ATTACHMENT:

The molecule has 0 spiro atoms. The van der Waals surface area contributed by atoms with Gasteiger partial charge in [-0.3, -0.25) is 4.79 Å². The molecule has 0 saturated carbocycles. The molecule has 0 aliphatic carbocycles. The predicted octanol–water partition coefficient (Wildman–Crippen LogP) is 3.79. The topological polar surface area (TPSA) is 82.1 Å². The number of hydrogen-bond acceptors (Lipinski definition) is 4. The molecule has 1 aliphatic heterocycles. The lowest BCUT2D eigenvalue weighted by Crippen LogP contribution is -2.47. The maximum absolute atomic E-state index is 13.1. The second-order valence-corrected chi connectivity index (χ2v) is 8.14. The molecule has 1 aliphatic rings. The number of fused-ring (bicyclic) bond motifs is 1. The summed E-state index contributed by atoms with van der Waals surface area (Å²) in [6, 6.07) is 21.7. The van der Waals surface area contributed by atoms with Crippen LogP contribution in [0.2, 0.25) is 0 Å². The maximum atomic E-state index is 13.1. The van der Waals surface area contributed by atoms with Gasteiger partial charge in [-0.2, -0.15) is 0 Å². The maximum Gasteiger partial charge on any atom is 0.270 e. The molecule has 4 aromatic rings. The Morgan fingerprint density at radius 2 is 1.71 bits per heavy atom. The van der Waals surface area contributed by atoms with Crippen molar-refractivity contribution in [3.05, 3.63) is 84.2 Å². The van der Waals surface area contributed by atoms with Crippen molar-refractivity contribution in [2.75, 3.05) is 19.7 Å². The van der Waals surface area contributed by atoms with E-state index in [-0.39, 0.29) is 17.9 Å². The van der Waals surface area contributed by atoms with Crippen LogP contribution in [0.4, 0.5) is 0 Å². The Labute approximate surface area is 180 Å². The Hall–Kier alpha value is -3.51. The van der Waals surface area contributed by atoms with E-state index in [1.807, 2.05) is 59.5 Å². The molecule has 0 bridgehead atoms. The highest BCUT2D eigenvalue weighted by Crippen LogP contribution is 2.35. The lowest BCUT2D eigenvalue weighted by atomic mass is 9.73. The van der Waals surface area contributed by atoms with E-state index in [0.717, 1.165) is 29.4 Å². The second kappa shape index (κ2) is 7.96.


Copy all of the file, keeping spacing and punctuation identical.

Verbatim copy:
The molecule has 0 spiro atoms. The van der Waals surface area contributed by atoms with Gasteiger partial charge in [-0.3, -0.25) is 4.79 Å². The molecule has 0 saturated carbocycles. The molecule has 0 aliphatic carbocycles. The predicted octanol–water partition coefficient (Wildman–Crippen LogP) is 3.79. The topological polar surface area (TPSA) is 82.1 Å². The number of hydrogen-bond acceptors (Lipinski definition) is 4. The molecule has 1 aliphatic heterocycles. The lowest BCUT2D eigenvalue weighted by Crippen LogP contribution is -2.47. The maximum absolute atomic E-state index is 13.1. The second-order valence-corrected chi connectivity index (χ2v) is 8.14. The molecule has 1 aliphatic rings. The number of fused-ring (bicyclic) bond motifs is 1. The summed E-state index contributed by atoms with van der Waals surface area (Å²) in [6, 6.07) is 21.7. The van der Waals surface area contributed by atoms with Crippen LogP contribution in [0.2, 0.25) is 0 Å². The maximum atomic E-state index is 13.1. The van der Waals surface area contributed by atoms with Gasteiger partial charge in [-0.2, -0.15) is 0 Å². The maximum Gasteiger partial charge on any atom is 0.270 e. The molecule has 4 aromatic rings. The Morgan fingerprint density at radius 2 is 1.71 bits per heavy atom. The van der Waals surface area contributed by atoms with Crippen molar-refractivity contribution in [3.05, 3.63) is 84.2 Å². The van der Waals surface area contributed by atoms with Crippen molar-refractivity contribution in [2.75, 3.05) is 19.7 Å². The van der Waals surface area contributed by atoms with E-state index in [-0.39, 0.29) is 17.9 Å². The van der Waals surface area contributed by atoms with Crippen LogP contribution in [0.4, 0.5) is 0 Å². The Labute approximate surface area is 180 Å². The Hall–Kier alpha value is -3.51. The van der Waals surface area contributed by atoms with E-state index in [1.807, 2.05) is 59.5 Å². The molecule has 0 bridgehead atoms. The highest BCUT2D eigenvalue weighted by Crippen LogP contribution is 2.35. The lowest BCUT2D eigenvalue weighted by atomic mass is 9.73. The van der Waals surface area contributed by atoms with E-state index in [0.717, 1.165) is 29.4 Å². The second kappa shape index (κ2) is 7.96.